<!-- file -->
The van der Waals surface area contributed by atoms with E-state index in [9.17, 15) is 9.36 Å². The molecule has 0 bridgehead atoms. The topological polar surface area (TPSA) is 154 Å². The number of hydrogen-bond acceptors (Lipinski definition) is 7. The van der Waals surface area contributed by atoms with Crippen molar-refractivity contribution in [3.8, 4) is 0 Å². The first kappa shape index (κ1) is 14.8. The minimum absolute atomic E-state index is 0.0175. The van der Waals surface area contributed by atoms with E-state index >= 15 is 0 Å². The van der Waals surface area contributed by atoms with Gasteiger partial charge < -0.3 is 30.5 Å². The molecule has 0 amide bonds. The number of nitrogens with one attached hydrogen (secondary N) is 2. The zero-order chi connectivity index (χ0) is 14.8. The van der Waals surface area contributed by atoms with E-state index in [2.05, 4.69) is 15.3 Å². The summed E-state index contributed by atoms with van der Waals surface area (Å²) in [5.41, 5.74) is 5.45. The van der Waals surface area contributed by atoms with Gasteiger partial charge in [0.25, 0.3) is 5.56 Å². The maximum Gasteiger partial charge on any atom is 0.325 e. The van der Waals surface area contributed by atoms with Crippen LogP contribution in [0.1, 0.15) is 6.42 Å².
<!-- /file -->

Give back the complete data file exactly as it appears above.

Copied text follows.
The van der Waals surface area contributed by atoms with E-state index in [9.17, 15) is 9.36 Å². The molecule has 0 bridgehead atoms. The topological polar surface area (TPSA) is 154 Å². The number of hydrogen-bond acceptors (Lipinski definition) is 7. The van der Waals surface area contributed by atoms with Crippen molar-refractivity contribution in [3.8, 4) is 0 Å². The first kappa shape index (κ1) is 14.8. The minimum absolute atomic E-state index is 0.0175. The van der Waals surface area contributed by atoms with E-state index >= 15 is 0 Å². The van der Waals surface area contributed by atoms with Gasteiger partial charge < -0.3 is 30.5 Å². The molecule has 0 amide bonds. The number of nitrogens with one attached hydrogen (secondary N) is 2. The zero-order chi connectivity index (χ0) is 14.8. The van der Waals surface area contributed by atoms with E-state index in [2.05, 4.69) is 15.3 Å². The summed E-state index contributed by atoms with van der Waals surface area (Å²) in [5.41, 5.74) is 5.45. The van der Waals surface area contributed by atoms with Gasteiger partial charge in [0.25, 0.3) is 5.56 Å². The maximum Gasteiger partial charge on any atom is 0.325 e. The van der Waals surface area contributed by atoms with Crippen LogP contribution in [0.1, 0.15) is 6.42 Å².